David Brooks

Concert Review: Seun Kuti & Egypt 80/Afrika Bambaataa/Love Trio & U-Roy Central Park's Summerstage Nyc 7/6/08

In 1986 at Madison Square Garden's sold out Felt Forum, I saw what may have been the greatest concert of my life in Fela Kuti, with his incomparable band Egypt 80. With an army of musicians and dancers/wives on stage, the building shook for 3 ˝ glorious, unforgettable hours. So when I heard that his son Seun Kuti would appear with Egypt 80, I knew I just had to be at Summerstage. But could it compare to his late, great, truly legendary dad? Shockingly, in many respects it did. First off, the resemblance between Seun and Fela is almost eerie. And he has that same almost cocky, charismatic swagger. And then there's that band. With 15 musicians, singers and dancers on stage it most definitely is a joyful noise. And a driving one at that. Musically, Seun's politically astute songs are very much in the spirit of Fela's. Thousands danced and chanted along in the hot July sun, and to say that nobody wanted the magic to end would be an understatement. And thus my sole criticism- the set clocked in at a mere 90 or so minutes. Fela would have just been hitting his stride at that point. Which begs the question why opening act- electronica's Love Trio- were allowed to noodle around on stage for a good 45 minutes with virtually no audience interaction before being joined by the late (as in tardy- not dead!) toaster U-Roy. Frankly, they didn't quite gel anyway, and we were now an hour plus into the gig. A 40 minute break between sets didn't help the show's flow either. The second act, though, tore the place up as the great Afrika Bambaataa proved to be everything rap should be. His crew rapped to various classics like Kurtis Blow's The Breaks and Chic's Good Times and were upbeat and positive, emphasizing "love, peace, unity and having fun." Plus President Bush haters would have just loved 'em with their scathing attacks. All in all, I may not treasure this show 20 years from now like I do Fela's, but it was most certainly a musically memorable day in the Big Apple.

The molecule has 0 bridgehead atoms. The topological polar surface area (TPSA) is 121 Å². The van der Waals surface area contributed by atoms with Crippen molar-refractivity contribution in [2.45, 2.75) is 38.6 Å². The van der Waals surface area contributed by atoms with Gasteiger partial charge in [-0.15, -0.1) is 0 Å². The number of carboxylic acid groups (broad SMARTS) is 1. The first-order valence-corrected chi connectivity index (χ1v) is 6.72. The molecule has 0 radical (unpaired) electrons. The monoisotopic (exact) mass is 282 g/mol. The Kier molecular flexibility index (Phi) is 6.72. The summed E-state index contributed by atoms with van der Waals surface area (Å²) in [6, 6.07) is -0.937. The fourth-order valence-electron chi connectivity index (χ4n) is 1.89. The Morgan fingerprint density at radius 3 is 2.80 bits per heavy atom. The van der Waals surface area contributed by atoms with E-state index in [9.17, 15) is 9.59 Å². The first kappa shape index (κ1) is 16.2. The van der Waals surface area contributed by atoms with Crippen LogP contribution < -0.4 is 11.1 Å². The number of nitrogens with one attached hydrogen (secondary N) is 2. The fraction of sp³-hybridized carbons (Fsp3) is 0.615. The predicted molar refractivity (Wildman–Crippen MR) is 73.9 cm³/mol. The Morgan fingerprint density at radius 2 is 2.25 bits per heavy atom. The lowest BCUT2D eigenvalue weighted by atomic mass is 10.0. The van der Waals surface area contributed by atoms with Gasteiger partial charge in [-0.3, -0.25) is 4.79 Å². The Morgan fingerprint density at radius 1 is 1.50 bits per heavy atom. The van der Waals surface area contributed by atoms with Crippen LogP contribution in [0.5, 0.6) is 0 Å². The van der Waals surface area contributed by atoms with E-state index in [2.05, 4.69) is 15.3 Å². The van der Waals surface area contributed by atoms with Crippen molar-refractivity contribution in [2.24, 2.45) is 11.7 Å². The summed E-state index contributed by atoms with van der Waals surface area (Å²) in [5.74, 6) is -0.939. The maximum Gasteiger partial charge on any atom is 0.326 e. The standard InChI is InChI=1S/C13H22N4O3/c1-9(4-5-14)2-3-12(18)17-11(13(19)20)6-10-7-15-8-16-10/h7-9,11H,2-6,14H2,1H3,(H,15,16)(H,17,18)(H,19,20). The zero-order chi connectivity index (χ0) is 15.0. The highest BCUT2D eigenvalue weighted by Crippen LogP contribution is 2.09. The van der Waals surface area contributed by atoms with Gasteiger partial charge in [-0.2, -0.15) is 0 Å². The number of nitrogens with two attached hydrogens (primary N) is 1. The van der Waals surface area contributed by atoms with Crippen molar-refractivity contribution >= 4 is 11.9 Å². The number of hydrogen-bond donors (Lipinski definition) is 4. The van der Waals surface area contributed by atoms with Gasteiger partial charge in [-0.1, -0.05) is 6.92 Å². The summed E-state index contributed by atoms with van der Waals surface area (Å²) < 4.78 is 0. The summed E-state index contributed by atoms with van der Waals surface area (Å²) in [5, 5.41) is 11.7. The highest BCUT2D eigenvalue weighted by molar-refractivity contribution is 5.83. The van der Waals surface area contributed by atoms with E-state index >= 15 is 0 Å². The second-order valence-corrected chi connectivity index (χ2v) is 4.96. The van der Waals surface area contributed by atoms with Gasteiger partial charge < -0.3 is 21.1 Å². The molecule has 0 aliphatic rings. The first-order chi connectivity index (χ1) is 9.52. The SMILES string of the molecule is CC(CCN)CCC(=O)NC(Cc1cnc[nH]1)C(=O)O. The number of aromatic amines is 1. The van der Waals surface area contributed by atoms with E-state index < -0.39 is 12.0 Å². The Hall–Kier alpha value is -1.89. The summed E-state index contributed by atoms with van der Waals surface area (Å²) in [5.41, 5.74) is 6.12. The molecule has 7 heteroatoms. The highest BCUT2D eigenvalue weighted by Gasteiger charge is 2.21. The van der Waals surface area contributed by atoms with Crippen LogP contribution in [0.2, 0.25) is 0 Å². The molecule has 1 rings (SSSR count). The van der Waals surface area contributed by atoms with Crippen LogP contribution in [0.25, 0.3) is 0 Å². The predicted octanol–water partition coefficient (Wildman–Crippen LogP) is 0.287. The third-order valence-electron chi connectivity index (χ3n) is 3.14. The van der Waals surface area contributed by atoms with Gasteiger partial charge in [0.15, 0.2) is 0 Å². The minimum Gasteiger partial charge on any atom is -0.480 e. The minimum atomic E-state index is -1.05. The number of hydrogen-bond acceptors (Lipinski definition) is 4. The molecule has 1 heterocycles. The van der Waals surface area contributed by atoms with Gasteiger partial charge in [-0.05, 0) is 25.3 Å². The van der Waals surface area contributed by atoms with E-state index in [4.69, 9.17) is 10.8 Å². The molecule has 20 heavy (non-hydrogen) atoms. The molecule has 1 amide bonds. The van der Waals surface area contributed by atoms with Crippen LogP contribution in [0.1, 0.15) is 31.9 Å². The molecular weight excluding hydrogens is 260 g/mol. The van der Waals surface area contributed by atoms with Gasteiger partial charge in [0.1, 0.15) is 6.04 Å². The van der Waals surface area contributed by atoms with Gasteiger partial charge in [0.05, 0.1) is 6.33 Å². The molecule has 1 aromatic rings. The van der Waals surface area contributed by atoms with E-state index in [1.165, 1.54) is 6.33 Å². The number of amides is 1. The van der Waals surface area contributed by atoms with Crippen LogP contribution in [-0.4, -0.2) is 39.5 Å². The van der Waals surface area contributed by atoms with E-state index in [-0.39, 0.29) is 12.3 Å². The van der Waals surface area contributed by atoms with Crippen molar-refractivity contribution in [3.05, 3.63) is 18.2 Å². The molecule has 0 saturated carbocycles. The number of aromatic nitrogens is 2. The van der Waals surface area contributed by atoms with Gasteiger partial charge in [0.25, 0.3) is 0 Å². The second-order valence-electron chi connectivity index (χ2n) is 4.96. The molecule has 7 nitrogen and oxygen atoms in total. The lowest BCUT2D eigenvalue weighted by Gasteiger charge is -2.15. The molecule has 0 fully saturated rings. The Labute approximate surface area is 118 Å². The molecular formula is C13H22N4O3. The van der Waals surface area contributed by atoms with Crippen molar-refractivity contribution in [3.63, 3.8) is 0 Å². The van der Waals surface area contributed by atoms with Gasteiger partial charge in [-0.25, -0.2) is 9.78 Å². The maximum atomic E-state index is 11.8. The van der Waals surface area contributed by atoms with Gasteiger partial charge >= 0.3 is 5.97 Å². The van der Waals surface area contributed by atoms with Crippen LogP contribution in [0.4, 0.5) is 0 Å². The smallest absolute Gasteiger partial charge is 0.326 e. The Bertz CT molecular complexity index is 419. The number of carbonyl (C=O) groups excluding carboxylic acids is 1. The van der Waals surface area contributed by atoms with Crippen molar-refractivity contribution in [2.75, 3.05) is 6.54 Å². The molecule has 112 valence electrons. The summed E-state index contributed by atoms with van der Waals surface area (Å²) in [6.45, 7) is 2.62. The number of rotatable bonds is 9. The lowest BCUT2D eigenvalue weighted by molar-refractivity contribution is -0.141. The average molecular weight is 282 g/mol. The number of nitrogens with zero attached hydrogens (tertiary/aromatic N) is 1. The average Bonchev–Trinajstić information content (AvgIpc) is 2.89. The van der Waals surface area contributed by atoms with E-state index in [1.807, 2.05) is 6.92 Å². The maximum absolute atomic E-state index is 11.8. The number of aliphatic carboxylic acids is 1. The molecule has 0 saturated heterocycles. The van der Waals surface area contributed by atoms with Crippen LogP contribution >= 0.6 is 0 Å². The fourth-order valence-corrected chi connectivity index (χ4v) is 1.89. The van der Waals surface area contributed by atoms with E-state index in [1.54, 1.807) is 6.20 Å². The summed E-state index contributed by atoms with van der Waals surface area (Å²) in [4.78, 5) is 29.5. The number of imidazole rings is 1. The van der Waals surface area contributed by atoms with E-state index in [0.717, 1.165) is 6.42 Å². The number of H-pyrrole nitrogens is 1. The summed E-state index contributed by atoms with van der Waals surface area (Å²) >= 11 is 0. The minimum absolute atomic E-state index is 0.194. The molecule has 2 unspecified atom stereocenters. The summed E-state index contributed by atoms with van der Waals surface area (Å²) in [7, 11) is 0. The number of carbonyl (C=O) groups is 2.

--Evan Ginzburg

Concert Review: Return To Forever @ Chicago Theatre

First of all,my apologies for posting my review of the Return To Forever show from last week. I know there were a few postings from people that went to the show,at various cities. Now the tickets my be pricey for some, but I can say this,it's worth it for a group that haven't played together in 25 years. Once the band took the stage, they kicked some serious butt.

Here's the set list from the electric set:
Opening Prayer
Hymn Of The Seventh Galaxy
Vulcan Worlds
The Sorceress
Song To The Pharaoh King

They had a intermission before taking the stage for the acoustic set. Here's the set list from that set.

No Mystery
Supreme Night
The Romantic Warrior
Duel Of The Jester And Tyrant

For the encore the band return to the stage for "Day Ride" and "Spain."

For you folks in NYC,I'm telling you,you do not want want to pass up the chance on seeing them. I believe they are closing out the tour for 2 show in NYC. If you are a Return To Forever fan and want to see Chick,Stanley,Lenny and Al kick some serious ass, GO!

--Gary Tyson

Concert Review: Stevie Wonder @ Taste of Chicago

Yesterday afternoon, I have the pleasure of seeing a true musical legend that I haven't seen in over 20 years. Stevie Wonder performed at the Taste of Chicago for free. I had the chance to see him up close playing for nearly 3 hours. He played just about everything from his legendary catalog from the hits to a few album tracks like "Visions" and "Golden Lady."

Stevie's daughter Aisha and Keith John (the son of legendary R&B vocalist Little Willie John) were his backup singers. (and both can sing their butts off). If I don't see any other shows this year,(and I know i will see many more) I can honestly say that these two shows are by far the best shows I've seen for 2008.

Finally Chicago is starting to get some great entertainment coming this way

--Gary Tyson

Concert Review: La La Brooks @ the Cutting Room NYC

Hey, Bob,

I figure you better than anyone knows what it's like to witness a musical performance and be compelled to tell people about it. I just came from seeing La La Brooks, ex-lead singer of The Crystals, at The Cutting Room and I'm in that frame of mind. So here it is; if you feel others would be interested, feel free to share it.